Building Regulations & Planning Permission for a Hip to Gable Loft Conversion

    Below is a list of the planning permission and building regulations rules that need to be followed in a hip to gable loft conversion job:

    Planning Permission

    In most cases, you won't need to get planning permission to complete a loft conversion. Your contractor or architect will be able to confirm this for you. However, if your plans fit into the following, you should be okay:

    • No balconies, raised platforms, or verandas are added.
    • The total space for the extension doesn't exceed 50m2.
    • The conversion does not overhang any of the original walls.
    • The conversion won't extend anywhere beyond the existing roof slope on the front of the property.
    • The maximum height of the roof area is not increased.
    • You use similar materials to the existing structure
    • Any side-facing windows are not clear glass.

    Building Regulations

    A new hip to gable loft conversion will need to meet building regulations. These building regulations will be there to make sure the new space is structurally safe and sound. It will highlight certain things, such as the materials that must be used as well as some parts of the construction. It will also most likely affect the layout too, and you will also need to have doors installed at the top of the staircase.

    Your contractor or architect will be able to ensure that all of the work to be completed meets the building regulations rules. Your contractor should also handle the arrangement of any necessary visits or inspections that need to be done during the process of the work.

    However, check-in with your contractors to ensure they will follow through on this. Ultimately, you are responsible for ensuring the work is completed in a way that meets building regulations.

    Types of Hip to Gable Loft Conversions

    There are two types of hip to gable loft conversion – a single hip to gable loft conversion and a double hip to gable loft conversion.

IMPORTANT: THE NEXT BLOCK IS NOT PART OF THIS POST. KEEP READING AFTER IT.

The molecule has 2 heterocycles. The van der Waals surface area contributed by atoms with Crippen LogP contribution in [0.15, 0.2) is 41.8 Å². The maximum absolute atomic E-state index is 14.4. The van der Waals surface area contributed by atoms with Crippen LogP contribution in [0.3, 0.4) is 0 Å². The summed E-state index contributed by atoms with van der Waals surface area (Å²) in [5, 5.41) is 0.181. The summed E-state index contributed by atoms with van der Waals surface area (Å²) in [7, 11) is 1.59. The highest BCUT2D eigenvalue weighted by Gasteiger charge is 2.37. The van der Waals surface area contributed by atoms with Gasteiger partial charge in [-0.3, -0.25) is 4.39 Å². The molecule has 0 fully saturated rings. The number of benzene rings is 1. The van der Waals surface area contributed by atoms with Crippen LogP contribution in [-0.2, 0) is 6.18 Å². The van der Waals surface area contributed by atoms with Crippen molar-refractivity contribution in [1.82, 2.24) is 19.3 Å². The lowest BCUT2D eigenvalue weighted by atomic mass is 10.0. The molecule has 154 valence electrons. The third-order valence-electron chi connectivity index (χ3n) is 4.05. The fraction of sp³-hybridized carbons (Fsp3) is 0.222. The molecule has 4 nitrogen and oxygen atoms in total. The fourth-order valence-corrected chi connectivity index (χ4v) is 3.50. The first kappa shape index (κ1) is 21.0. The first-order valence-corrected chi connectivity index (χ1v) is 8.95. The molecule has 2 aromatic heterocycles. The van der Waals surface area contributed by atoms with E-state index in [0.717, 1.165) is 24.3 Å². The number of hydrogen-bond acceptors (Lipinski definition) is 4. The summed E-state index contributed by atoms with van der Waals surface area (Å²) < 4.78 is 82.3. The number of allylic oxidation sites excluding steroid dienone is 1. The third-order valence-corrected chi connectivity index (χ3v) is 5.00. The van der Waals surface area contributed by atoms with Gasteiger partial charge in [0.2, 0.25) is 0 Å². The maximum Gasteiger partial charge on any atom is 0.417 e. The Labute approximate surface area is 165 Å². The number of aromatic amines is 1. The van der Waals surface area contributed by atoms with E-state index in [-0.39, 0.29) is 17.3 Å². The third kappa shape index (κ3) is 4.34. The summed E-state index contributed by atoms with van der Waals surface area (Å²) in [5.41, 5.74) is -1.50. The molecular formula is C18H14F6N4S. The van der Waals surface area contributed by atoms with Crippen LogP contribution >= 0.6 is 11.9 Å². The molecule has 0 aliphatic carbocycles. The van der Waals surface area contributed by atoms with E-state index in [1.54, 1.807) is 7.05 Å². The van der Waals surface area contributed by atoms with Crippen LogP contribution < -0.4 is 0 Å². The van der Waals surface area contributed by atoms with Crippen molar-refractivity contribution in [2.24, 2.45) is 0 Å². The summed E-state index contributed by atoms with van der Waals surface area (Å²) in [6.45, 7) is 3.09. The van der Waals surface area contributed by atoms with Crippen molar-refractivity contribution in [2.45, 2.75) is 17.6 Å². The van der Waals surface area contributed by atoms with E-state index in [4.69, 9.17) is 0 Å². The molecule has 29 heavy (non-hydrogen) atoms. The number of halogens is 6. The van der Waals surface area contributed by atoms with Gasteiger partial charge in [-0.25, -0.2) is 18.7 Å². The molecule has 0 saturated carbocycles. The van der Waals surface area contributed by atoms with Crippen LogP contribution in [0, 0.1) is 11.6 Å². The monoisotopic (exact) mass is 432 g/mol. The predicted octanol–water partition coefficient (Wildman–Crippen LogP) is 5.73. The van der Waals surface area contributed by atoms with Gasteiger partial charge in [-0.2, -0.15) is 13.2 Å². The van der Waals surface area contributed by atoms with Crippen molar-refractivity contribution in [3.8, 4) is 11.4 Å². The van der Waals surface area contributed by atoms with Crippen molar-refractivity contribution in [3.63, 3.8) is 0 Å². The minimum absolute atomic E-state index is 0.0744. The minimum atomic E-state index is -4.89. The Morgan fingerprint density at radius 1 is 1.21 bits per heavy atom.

A single hip to gable loft conversion involves turning the end side of the roof into a straight wall. This type of conversion is most common on end of terraced houses as well as semi-detached houses.

    Some detached houses will have a hipped roof on both sides of the home. In these cases, a double hip to gable loft conversion is the best option as this allows you to create more space in the new room.

    Different Hip to Gable Loft Conversion Room Ideas

    When it comes to a hip to gable loft conversion, you can use it for so many different things. Basically, if you can think it, you can probably do it.

    The best course of action when it comes to deciding what to do with your new loft room, it's a good idea to take a look at the shape and size of the room and see what type of room would best fit in that space. Below is a list of some of the most common rooms that a loft conversion can be used for:


    Master Bedroom with Ensuite

    A loft can create an excellent space for a master bedroom. It's perfect as it is an entirely reclusive place away from the rest of the house. Lofts usually have a large amount of space, which can create a large bedroom as well and an en suite.

    Child's Bedroom

    If your loft space is relatively narrow, it would make a great children's room as a child tends to require a smaller bed and less space. Many children also like the idea of having their own space right at the top of the house.


    You can make great use of your loft space by turning it into an office tucked away from the rest of the house. Your own space at the top of the house is an excellent option as you'll be less likely to be disrupted up there. This also allows you to create a separate work and living space in your home.


    If you have children, a loft conversion makes a great space for a playroom. A whole room dedicated to toys and games is a real blessing as your family grows. Your children will also love having their own space that is uniquely theirs.

    Guest Bedroom

    The new loft conversion is a great space for a guest bedroom. It's an easy space to close up if it's not used every day, and it also gives guests their own private space away from the rest of the house when they come to stay.